Study Shows Strong Maternal Bonds Help Shield Teens from Abusive Relationships
Love from mothers specifically can help teens avoid abusive situations.
You don't need to be a psychologist to know that, unfortunately, people who grow up in abusive households often gravitate towards abusive relationships as they grow up. Oftentimes, the onus is placed on an abusive father, and mothers tend to feel they can't do much to shield their children from repeating the cycle. Now, a new study published in the Journal of Interpersonal Violence suggests otherwise. Researchers out of the University of Buffalo found that a strong maternal bond can help prevent teens from entering abusive relationships or becoming abusive themselves.
The researchers, led by University of Buffalo School of Nursing associate professor Jennifer Livingston, surveyed more than 140 adolescents whose parents were married or living together at the time of their birth. The teens are part of an ongoing study on the development of the children of alcoholic parents, so half of these teens had at least one parent who was an alcoholic, and it was most often their father. Livingston said in a statement that "although parental alcoholism has not been directly linked to teen dating violence, children growing up in alcoholic families experience greater exposure to marital conflict and harsh parenting in comparison to children from non-alcoholic families." Meaning that, children who grow up around alcoholism are often also dealing with an abusive household environment.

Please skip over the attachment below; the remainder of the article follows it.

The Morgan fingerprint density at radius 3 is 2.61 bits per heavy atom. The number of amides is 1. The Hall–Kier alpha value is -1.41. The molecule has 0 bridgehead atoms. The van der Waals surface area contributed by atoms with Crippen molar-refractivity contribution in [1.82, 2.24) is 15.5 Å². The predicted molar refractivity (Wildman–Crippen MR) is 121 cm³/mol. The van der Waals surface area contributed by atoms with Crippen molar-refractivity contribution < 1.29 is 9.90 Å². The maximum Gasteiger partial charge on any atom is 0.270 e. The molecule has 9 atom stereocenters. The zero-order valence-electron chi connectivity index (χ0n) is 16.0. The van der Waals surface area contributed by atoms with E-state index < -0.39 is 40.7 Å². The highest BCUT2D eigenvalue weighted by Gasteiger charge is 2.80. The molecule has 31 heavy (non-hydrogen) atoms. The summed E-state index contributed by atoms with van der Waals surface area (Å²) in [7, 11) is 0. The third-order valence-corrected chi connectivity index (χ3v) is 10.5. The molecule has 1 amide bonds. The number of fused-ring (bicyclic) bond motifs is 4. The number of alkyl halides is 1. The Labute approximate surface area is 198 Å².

The researchers checked in with their teen subjects in eighth grade and in their last year of high school, surveying the rates of marital conflict between their parents, their experiences with dating violence, and their relationships with their mothers. What they found was that those who experienced acceptance and care from their mothers were less likely to be involved in violent romantic relationships, even if they witnessed a large amount of marital conflict.
While further research on the topic needs to be done, these results suggest that "positive parenting behaviors characterized by acceptance and warmth" from mothers can "help children form positive internal working models of themselves as lovable and worthy of respect."
If you or someone you know is dealing with abuse at home, please read 12 Ways to Get Help if You're a Victim of Domestic Abuse for expert advice on how to seek help.